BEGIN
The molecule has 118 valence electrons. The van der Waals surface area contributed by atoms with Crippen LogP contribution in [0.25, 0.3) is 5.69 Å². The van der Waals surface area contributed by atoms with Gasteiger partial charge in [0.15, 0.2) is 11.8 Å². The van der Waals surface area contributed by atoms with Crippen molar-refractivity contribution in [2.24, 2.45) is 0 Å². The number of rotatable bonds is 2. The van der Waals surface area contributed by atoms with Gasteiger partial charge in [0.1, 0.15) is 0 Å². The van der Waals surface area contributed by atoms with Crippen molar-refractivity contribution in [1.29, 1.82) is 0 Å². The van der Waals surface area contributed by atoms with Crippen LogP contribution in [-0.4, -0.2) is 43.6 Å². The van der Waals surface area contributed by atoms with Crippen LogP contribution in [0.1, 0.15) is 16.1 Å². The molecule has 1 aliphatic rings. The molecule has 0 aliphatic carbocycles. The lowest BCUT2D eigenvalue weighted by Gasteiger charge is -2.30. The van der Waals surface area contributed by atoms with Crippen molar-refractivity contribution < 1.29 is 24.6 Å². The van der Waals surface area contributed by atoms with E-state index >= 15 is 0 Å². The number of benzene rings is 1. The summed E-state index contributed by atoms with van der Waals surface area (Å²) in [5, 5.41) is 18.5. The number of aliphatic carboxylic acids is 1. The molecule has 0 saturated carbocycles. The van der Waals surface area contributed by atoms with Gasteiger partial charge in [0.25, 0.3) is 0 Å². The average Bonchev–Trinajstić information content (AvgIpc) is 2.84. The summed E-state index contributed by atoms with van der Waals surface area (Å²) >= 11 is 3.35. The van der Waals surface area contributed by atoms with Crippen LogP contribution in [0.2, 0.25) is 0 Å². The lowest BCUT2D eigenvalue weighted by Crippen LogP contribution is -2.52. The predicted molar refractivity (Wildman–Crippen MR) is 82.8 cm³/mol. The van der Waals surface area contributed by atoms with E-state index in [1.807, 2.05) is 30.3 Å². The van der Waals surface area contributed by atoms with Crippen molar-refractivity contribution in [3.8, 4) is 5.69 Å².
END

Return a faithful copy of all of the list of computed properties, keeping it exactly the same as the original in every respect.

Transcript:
The molecule has 118 valence electrons. The van der Waals surface area contributed by atoms with Crippen LogP contribution in [0.25, 0.3) is 5.69 Å². The van der Waals surface area contributed by atoms with Gasteiger partial charge in [0.15, 0.2) is 11.8 Å². The van der Waals surface area contributed by atoms with Crippen molar-refractivity contribution in [2.24, 2.45) is 0 Å². The number of rotatable bonds is 2. The van der Waals surface area contributed by atoms with Gasteiger partial charge in [0.1, 0.15) is 0 Å². The van der Waals surface area contributed by atoms with Crippen molar-refractivity contribution in [1.29, 1.82) is 0 Å². The van der Waals surface area contributed by atoms with Crippen LogP contribution in [-0.4, -0.2) is 43.6 Å². The van der Waals surface area contributed by atoms with Crippen LogP contribution in [0.1, 0.15) is 16.1 Å². The molecule has 1 aliphatic rings. The molecule has 0 aliphatic carbocycles. The lowest BCUT2D eigenvalue weighted by Gasteiger charge is -2.30. The van der Waals surface area contributed by atoms with Crippen molar-refractivity contribution < 1.29 is 24.6 Å². The van der Waals surface area contributed by atoms with E-state index >= 15 is 0 Å². The number of benzene rings is 1. The summed E-state index contributed by atoms with van der Waals surface area (Å²) in [5, 5.41) is 18.5. The number of aliphatic carboxylic acids is 1. The molecule has 0 saturated carbocycles. The van der Waals surface area contributed by atoms with Gasteiger partial charge in [0.25, 0.3) is 0 Å². The average Bonchev–Trinajstić information content (AvgIpc) is 2.84. The summed E-state index contributed by atoms with van der Waals surface area (Å²) >= 11 is 3.35. The van der Waals surface area contributed by atoms with Crippen LogP contribution in [0.2, 0.25) is 0 Å². The lowest BCUT2D eigenvalue weighted by Crippen LogP contribution is -2.52. The predicted molar refractivity (Wildman–Crippen MR) is 82.8 cm³/mol. The van der Waals surface area contributed by atoms with E-state index in [1.807, 2.05) is 30.3 Å². The van der Waals surface area contributed by atoms with Crippen molar-refractivity contribution in [3.8, 4) is 5.69 Å².